biosocial


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biosocial

 [bi″o-so´shul]
pertaining to interrelationships between biological and social phenomena.

bi·o·so·cial

(bī-'macr;o-sō'shŭl),
Involving the interplay of biologic and social influences.

biosocial

(bī′ō-sō′shəl)
adj.
Of or having to do with the interaction of biological and social characteristics: the biosocial aspects of disease.

bi′o·so′cial·ly adv.

bi·o·so·cial

(bī'ō-sō'shăl)
Involving the interplay of biologic and social influences.
References in periodicals archive ?
Gereltuya A, Falkingham J and Brown J, Determinants of current contraceptive use and method choice in Mongolia, Journal of Biosocial Science, 2007,39(6):801-817.
Gereltuya A, Falkingham J and Brown J, Determinants of current contraceptive use and method choice in Mongolia Journal of Biosocial Science, 2007, 39(6):801-817.
It is within the context of these wider biosocial trends that an emerging psychosocial focus upon men and their bodies has been forged, with research covering body image concerns (Grogan, 2007), body modifications (Gill, Henwood, & McLean, 2005), and various men's health issues (Gough & Robertson, 2009), often with a clear focus upon the retention or refashioning of and/or resistance to hegemonic masculinities across different social contexts.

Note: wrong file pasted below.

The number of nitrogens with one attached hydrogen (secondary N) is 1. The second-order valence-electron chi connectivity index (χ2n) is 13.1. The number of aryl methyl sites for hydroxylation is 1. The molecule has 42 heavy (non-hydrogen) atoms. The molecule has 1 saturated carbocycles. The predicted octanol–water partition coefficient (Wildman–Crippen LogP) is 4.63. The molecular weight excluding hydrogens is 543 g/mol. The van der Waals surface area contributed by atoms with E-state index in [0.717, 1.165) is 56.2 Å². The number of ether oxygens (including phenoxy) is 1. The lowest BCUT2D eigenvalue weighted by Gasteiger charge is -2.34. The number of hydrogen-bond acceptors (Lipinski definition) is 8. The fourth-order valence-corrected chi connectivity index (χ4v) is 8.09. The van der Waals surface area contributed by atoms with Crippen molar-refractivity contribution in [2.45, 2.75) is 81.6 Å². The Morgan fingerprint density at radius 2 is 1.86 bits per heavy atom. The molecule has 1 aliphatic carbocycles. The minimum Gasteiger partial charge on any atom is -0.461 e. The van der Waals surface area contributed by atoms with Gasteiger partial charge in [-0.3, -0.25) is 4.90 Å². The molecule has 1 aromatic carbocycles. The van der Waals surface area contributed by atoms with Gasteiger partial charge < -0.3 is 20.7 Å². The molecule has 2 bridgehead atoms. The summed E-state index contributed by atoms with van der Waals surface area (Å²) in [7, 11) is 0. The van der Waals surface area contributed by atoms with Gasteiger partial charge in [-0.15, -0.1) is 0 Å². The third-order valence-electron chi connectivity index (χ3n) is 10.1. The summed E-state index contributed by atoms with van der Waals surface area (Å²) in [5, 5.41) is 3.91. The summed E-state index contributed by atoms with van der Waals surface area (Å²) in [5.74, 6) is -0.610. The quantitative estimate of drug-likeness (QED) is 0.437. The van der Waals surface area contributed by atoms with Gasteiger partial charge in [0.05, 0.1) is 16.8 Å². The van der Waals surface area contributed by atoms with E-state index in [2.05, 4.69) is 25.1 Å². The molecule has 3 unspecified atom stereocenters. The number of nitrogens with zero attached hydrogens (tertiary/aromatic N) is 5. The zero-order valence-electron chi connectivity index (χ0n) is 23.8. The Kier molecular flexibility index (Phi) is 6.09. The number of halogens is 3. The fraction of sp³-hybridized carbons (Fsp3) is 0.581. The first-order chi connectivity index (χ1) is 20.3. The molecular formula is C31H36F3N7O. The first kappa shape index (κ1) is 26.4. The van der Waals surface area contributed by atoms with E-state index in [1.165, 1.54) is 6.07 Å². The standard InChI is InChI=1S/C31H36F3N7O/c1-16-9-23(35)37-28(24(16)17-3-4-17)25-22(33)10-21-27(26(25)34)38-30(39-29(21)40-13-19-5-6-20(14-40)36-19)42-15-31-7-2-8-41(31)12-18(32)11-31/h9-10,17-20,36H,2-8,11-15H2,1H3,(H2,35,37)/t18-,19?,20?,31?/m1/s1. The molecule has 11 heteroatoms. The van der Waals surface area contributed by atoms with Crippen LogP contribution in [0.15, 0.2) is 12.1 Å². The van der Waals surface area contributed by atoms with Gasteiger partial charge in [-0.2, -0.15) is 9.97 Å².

Innovative longitudinal biosocial surveys of health and aging in the United States and other nations promise to add substantially to knowledge about social and behavioral factors in health and longevity.
The finding was published in the Journal of Biosocial Science.
So, whereas Freud described a tripartite architecture in which the ego asserted its own agenda within a larger biosocial context of adaptation and survival, Lacan dislodges the ego altogether and assigns the unconscious as the authentic psychic presence, whose own desire is legitimated against the claims of the despotic ego.
xander Schauss, f the American or Biosocial and Research in on, was the scover hade n s er ye Dr Alexander Schauss, director of the American Institute for Biosocial and Medical Research in Washington, was the first to discover how the shade dampens down anger and anxiety in the late 70s.
Forced primarily into money-lending starting in Europe as early as the 9th century, Jews needed sharper mathematical skills, and the more successful among them, the Utah anthropologists argued in the study published in the Journal of Biosocial Science, tended to have more children, leading to selection of genes that promoted intelligence.
x) Blanc AK and Grey S, Greater than expected fertility decline in Ghana: untangling a puzzle, Journal of Biosocial Science, 2002, 34(4):475-495.
Report of the Perception of the Pill Survey Group," Journal of Biosocial Science 19, no.
The industry experts from the American Institute for Biosocial and Medical Research, including former U.
Olatunbosun ST, Kaufman JS, Cooper RS and AF Bella Hypertension in a black population: prevalence and biosocial determinants of high blood pressure in a group of urban Nigerians.